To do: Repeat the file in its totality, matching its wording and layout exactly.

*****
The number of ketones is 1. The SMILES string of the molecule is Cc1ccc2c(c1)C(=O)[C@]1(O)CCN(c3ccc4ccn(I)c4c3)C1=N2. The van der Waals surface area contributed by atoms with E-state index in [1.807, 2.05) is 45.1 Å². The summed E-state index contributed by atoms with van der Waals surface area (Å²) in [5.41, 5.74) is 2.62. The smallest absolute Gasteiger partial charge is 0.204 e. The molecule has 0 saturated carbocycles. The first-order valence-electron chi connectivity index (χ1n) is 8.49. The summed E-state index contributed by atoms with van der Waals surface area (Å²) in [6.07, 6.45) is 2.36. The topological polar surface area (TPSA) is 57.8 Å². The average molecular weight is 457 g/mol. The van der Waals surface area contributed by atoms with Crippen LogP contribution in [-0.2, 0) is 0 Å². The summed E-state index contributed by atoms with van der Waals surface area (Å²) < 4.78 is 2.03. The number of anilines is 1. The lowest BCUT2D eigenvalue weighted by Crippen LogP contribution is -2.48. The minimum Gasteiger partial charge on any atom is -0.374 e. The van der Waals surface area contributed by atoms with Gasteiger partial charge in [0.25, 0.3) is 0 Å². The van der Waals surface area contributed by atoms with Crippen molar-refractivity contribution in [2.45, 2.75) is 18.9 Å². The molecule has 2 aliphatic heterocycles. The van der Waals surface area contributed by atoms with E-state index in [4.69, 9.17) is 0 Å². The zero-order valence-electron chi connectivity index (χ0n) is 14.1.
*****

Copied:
The number of ketones is 1. The SMILES string of the molecule is Cc1ccc2c(c1)C(=O)[C@]1(O)CCN(c3ccc4ccn(I)c4c3)C1=N2. The van der Waals surface area contributed by atoms with E-state index in [1.807, 2.05) is 45.1 Å². The summed E-state index contributed by atoms with van der Waals surface area (Å²) in [5.41, 5.74) is 2.62. The smallest absolute Gasteiger partial charge is 0.204 e. The molecule has 0 saturated carbocycles. The first-order valence-electron chi connectivity index (χ1n) is 8.49. The summed E-state index contributed by atoms with van der Waals surface area (Å²) in [6.07, 6.45) is 2.36. The topological polar surface area (TPSA) is 57.8 Å². The average molecular weight is 457 g/mol. The van der Waals surface area contributed by atoms with Crippen LogP contribution in [-0.2, 0) is 0 Å². The summed E-state index contributed by atoms with van der Waals surface area (Å²) < 4.78 is 2.03. The number of anilines is 1. The lowest BCUT2D eigenvalue weighted by Crippen LogP contribution is -2.48. The minimum Gasteiger partial charge on any atom is -0.374 e. The van der Waals surface area contributed by atoms with Gasteiger partial charge in [0.25, 0.3) is 0 Å². The van der Waals surface area contributed by atoms with Crippen molar-refractivity contribution in [2.45, 2.75) is 18.9 Å². The molecule has 2 aliphatic heterocycles. The van der Waals surface area contributed by atoms with E-state index in [4.69, 9.17) is 0 Å². The zero-order valence-electron chi connectivity index (χ0n) is 14.1.